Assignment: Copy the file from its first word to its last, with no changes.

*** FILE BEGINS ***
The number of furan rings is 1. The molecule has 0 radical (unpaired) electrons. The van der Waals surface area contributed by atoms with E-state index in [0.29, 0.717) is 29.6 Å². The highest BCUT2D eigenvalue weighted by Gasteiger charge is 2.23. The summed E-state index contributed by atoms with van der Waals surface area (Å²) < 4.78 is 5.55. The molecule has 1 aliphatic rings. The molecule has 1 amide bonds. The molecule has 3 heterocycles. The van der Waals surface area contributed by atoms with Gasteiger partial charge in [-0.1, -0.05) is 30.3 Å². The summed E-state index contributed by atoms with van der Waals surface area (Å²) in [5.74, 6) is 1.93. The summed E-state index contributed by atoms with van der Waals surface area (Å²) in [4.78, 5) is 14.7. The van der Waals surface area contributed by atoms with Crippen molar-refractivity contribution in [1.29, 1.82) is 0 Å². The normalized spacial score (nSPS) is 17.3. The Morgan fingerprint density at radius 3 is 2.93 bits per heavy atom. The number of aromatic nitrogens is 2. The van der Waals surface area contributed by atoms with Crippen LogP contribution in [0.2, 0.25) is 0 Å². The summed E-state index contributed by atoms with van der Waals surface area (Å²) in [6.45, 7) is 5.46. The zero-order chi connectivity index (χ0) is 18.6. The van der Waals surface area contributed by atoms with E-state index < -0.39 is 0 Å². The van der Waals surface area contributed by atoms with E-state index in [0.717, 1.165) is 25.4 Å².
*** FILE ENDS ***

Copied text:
The number of furan rings is 1. The molecule has 0 radical (unpaired) electrons. The van der Waals surface area contributed by atoms with E-state index in [0.29, 0.717) is 29.6 Å². The highest BCUT2D eigenvalue weighted by Gasteiger charge is 2.23. The summed E-state index contributed by atoms with van der Waals surface area (Å²) < 4.78 is 5.55. The molecule has 1 aliphatic rings. The molecule has 1 amide bonds. The molecule has 3 heterocycles. The van der Waals surface area contributed by atoms with Gasteiger partial charge in [-0.1, -0.05) is 30.3 Å². The summed E-state index contributed by atoms with van der Waals surface area (Å²) in [5.74, 6) is 1.93. The summed E-state index contributed by atoms with van der Waals surface area (Å²) in [4.78, 5) is 14.7. The van der Waals surface area contributed by atoms with Crippen molar-refractivity contribution in [1.29, 1.82) is 0 Å². The normalized spacial score (nSPS) is 17.3. The Morgan fingerprint density at radius 3 is 2.93 bits per heavy atom. The number of aromatic nitrogens is 2. The van der Waals surface area contributed by atoms with Crippen LogP contribution in [0.2, 0.25) is 0 Å². The summed E-state index contributed by atoms with van der Waals surface area (Å²) in [6.45, 7) is 5.46. The zero-order chi connectivity index (χ0) is 18.6. The van der Waals surface area contributed by atoms with E-state index < -0.39 is 0 Å². The van der Waals surface area contributed by atoms with E-state index in [0.717, 1.165) is 25.4 Å².